The assassination signals a strong message of deterrence. Everyone assumes Israel is behind it, and now the terrorist leaders of Hamas, Islamic Jihad, Hezbollah and even Iran, which nurtured Mughniyah, understand that Israel has the ability to strike at any one of them. But we should have no illusions. Hezbollah is not only a terror organization. It is a political movement with deep roots in Lebanon's Shi'ite community. It has a faction in Parliament, institutions, economic and social arms, and a militia. With all due respect to the importance of Mughniyah, who can be credited with building Hezbollah's military arm, there is no question that the organization will recover from the blow. It may not happen immediately, but it will happen.
In recent years, there were signs that Mughniyah's powers were being decentralized, as he sought to upgrade his status and leave the shadow world in which he lived. He joined the Shura Council, Hezbollah's supreme guiding body. He started growing a beard, in order to look like a cleric. He did all this to show he was worthy, some day, of succeeding Hassan Nasrallah as secretary general of Hezbollah.
Mughniyah's change did not escape Nasrallah. The secretary general began to envy and fear him, and therefore gave some of his powers to others. That is how Mughniyah's subordinates suddenly began becoming prominent - not in public, but in a manner that did not escape the intelligence screens in the West. These subordinates include Fuad Sukur, who heads the operations divisions; Ibrahim Akil, who heads Hezbollah's "Southern Command"; and Talal Hamiyah.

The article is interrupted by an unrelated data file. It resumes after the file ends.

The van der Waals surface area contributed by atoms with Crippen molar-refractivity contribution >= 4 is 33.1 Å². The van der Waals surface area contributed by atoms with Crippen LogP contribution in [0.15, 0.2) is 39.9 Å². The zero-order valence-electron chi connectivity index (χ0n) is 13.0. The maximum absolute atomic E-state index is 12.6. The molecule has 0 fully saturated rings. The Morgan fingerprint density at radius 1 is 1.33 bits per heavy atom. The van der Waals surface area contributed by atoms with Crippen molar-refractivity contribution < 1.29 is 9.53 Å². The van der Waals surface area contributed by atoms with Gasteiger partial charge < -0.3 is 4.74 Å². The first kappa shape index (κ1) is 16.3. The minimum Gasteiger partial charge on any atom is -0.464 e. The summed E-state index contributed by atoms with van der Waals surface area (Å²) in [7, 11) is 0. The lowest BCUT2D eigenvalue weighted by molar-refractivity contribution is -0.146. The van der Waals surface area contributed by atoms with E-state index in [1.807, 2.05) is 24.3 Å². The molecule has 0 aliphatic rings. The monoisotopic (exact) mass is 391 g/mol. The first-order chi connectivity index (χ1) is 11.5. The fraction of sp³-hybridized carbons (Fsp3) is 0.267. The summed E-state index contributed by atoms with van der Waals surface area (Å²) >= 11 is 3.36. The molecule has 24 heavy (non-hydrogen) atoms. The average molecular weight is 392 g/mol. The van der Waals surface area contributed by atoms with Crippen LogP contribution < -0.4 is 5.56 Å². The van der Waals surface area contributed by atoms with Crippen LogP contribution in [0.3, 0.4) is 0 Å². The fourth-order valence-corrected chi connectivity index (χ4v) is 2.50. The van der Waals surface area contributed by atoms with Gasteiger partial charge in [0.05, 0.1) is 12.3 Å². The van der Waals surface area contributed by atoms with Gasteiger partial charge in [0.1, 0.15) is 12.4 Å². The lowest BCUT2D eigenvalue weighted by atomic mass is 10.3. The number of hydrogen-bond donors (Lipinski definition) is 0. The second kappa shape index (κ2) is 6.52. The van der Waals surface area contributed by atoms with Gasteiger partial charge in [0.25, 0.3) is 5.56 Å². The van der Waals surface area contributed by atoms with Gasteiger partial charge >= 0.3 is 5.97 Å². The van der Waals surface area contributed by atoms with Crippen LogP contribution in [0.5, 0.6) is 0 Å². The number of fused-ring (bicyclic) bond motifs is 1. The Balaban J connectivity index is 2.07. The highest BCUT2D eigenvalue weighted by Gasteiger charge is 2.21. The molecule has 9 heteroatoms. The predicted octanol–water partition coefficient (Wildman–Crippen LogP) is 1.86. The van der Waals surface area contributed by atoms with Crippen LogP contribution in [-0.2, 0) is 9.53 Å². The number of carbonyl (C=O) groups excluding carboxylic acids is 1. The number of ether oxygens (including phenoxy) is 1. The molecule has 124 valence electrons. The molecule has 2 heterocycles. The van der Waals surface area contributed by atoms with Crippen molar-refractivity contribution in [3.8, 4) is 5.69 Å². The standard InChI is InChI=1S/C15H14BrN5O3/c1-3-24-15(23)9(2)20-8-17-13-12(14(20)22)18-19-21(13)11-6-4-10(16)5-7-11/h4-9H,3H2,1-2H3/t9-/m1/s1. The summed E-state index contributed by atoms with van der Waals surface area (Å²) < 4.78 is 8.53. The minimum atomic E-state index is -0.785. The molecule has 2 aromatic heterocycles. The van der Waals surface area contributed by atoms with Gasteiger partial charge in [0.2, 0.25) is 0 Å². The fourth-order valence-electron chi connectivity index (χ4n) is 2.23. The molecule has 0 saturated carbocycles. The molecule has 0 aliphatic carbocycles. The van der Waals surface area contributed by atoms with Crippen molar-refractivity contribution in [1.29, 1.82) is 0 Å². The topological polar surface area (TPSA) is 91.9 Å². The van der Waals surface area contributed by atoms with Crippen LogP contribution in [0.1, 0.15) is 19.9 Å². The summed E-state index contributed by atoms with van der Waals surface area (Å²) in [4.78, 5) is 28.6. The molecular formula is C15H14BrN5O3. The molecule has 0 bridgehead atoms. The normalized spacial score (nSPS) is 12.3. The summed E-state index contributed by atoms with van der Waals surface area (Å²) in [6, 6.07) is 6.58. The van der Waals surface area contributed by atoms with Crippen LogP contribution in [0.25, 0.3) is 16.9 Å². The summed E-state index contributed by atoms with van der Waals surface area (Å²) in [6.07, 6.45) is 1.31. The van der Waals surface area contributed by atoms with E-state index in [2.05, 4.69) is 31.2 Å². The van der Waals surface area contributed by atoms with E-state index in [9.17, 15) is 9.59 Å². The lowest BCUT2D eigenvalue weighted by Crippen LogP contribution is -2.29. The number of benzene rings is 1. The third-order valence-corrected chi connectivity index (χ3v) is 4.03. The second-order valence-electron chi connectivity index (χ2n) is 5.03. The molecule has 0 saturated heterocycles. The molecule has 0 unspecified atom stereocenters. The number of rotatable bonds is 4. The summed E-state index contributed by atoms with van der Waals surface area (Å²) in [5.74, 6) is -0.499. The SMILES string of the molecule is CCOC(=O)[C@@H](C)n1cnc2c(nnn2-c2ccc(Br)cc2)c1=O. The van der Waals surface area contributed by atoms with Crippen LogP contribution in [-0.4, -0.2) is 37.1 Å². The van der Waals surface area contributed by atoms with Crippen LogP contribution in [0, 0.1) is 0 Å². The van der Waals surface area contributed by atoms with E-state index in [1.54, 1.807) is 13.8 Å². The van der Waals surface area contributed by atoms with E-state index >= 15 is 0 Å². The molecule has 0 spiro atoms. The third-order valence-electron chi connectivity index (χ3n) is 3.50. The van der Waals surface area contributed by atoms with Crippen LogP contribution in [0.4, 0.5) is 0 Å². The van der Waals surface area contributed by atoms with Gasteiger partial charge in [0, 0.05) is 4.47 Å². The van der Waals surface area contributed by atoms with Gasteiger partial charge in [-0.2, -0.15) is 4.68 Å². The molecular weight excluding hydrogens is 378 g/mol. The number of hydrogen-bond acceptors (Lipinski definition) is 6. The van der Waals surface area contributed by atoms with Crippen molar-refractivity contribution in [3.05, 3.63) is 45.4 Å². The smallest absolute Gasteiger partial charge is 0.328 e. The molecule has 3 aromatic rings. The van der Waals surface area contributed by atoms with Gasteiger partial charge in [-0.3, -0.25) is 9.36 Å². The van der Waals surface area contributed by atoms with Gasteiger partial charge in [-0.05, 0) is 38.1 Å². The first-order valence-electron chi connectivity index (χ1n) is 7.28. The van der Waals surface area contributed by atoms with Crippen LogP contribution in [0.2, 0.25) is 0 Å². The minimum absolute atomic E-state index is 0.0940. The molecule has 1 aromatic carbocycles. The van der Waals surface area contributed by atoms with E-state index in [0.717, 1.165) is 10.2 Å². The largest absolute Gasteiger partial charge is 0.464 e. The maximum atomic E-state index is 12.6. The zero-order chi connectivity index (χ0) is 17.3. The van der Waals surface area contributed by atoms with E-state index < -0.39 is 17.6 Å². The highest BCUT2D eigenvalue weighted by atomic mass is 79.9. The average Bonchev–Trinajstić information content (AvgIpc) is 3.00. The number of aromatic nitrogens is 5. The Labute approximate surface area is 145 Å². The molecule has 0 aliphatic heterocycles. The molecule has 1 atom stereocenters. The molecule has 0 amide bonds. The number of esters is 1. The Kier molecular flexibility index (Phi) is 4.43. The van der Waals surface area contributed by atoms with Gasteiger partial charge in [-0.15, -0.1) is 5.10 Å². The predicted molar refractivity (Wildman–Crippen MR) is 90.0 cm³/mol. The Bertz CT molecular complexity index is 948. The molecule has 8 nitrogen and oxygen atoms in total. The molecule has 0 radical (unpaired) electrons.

Hamiyah, who is in his forties, is a particularly interesting figure. He was Mughniyah's protege and served as his deputy in the "Jihad" network, a unit for special missions, mainly attacks outside Lebanon. Hamiyah also has been responsible for coordinating recruitment activities, and sending Al-Qaida volunteers to Iraq via Syria. Hamiyah, according to reports from Lebanese sources, went to Iraq quite often and was in contact with the leaders of the Shi'ite militias there, who are fighting the U.S. Army and the coalition forces.
All the candidates lack Mughniyah's authority, charisma and cruelty. However, Mughniyah may not be replaced by one man. Nasrallah, in coordination with Iran, may decide not to give one man too many powers again, and instead delegate them among several commanders.
Meanwhile, reports from Lebanon over the weekend suggested that none of the candidates reported by the Israeli media are being considered as replacements. The Lebanese media reported that Hezbollah already had chosen a successor, but that his name has not been released.
The Israeli defense establishment is assuming that Hezbollah and Iran, which have endless patience and an elephant's memory, will try to take revenge. That won't happen tomorrow. But we can expect them to react. We can reasonably assume they will not go beyond firing Katyushas or infiltrating the northern border in the near future, in fear of violating the United Nations-sponsored cease-fire. However, they could order the bombing of an Israeli embassy abroad, mainly in African or Asian countries; a strike at an El-Al plane; the assassination of a senior Israeli figure; or send terrorists to carry out a major attack in the heart of Israel. If that happens, Israel will begin its old debate, which has no clear and unambiguous answer: Do assassinations weaken the terrorists' will, or strengthen their determination?